It turns out virtual reality technology can have a far greater impact than helping us pass time. In fact, it can help us look into the past. In the case of one mother, it provided the most powerful pathway possible—an opportunity to reunite with her deceased daughter.

Jang-Jisung lost her seven-year-old daughter, Nayeon, in 2016. Nayeon may have passed away from an incurable disease, but that hasn’t prevented her mother from finding a way to make it seem like she’s still there.

Earlier this year, the Munhwa Broadcasting Corporation published a video clip on its YouTube page from a documentary called “I Met You”. Interestingly, the video shifts between the real world and the virtual reality environment. The video shows Jang standing in front of a giant green screen. Donned in a VR headset and a pair of gloves, she can be seen talking and holding hands with her daughter. The interaction even included a birthday cake with lit-up candles.

The reunion between mother and child certainly hit hard on an emotional level. While Jang can be seen crying when she first sees the virtual version of Nayeon, her other family members watch with sad expressions.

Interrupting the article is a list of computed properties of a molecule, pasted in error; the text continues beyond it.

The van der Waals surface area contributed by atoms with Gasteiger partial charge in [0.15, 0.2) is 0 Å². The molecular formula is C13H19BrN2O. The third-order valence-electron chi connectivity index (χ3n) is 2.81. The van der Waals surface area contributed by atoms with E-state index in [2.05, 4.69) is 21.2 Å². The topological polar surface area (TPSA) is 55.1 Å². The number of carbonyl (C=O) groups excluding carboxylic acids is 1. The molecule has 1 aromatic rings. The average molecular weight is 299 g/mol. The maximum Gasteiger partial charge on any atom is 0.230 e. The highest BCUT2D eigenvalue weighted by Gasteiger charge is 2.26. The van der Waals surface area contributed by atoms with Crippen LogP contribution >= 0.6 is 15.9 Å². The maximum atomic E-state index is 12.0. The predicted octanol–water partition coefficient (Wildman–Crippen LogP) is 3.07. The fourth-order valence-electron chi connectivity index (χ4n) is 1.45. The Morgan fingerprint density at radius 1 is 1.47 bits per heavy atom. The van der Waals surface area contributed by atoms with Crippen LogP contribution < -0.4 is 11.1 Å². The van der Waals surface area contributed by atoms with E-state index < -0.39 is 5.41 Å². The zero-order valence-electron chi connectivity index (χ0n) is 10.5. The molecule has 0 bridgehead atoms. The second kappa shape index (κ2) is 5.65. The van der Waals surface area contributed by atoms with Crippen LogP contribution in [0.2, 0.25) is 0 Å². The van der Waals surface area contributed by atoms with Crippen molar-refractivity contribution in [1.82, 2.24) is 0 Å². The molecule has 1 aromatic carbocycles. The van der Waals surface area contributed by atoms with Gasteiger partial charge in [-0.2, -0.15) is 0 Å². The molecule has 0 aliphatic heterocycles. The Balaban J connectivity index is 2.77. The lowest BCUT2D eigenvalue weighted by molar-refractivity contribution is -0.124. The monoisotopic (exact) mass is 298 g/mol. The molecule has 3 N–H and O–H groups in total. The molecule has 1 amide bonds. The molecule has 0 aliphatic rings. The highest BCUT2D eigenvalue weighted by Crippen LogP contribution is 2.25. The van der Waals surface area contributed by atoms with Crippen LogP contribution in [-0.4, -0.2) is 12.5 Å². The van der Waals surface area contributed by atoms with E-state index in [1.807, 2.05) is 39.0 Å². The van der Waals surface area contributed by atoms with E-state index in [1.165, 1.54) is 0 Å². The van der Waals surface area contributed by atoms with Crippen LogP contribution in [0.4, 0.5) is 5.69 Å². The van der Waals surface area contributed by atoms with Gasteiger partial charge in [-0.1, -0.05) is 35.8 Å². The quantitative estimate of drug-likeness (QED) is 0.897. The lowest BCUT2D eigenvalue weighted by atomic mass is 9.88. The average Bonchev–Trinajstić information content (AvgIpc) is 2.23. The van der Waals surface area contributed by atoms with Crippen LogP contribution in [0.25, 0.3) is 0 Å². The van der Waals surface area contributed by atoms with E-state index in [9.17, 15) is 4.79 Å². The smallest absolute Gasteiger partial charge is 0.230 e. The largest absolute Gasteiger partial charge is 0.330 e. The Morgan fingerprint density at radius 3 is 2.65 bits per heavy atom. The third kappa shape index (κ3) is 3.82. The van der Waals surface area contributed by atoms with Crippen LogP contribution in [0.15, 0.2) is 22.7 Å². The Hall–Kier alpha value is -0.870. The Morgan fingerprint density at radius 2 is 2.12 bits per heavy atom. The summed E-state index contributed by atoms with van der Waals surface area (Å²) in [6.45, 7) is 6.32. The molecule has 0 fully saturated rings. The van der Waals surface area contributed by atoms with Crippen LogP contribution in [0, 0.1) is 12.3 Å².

The Aju Business Daily reported that the project took about eight months to complete. Impressively, the virtual park was modeled after a real-world one that Jang and her daughter once visited. The thorough process of building this virtual world brings up the question: Is this too much?

This project serves as a stunning example of the power of virtual reality technology. At the same time, it opens up the pathway for other people to follow suit. And if there’s more of a demand for VR reunions with deceased friends and family members, that could bring about even more debates over its ethical and emotional impact.


Of course, Netflix enthusiasts already are aware of the extremes of trying to recreate a loved one who’s passed away. The popular show Black Mirror has an episode in which a woman tries to build a clone of her deceased partner. Eventually, she grows frustrated over the clone’s less-than-lifelike interactions.

While some people may disagree with the premise of a virtual reality reunion, Princeton neuroscientist Michael Graziano takes the opposite view.

“Since you know the person is gone, you accept the virtual equivalent for what it is — a comforting vestige.

There is nothing wrong or unethical about it,” he explained.

Wherever you fall in the debate over virtual reality and its uses, the video of Jang and her daughter will definitely elicit some strong emotions. And as we know, feelings are what make us human.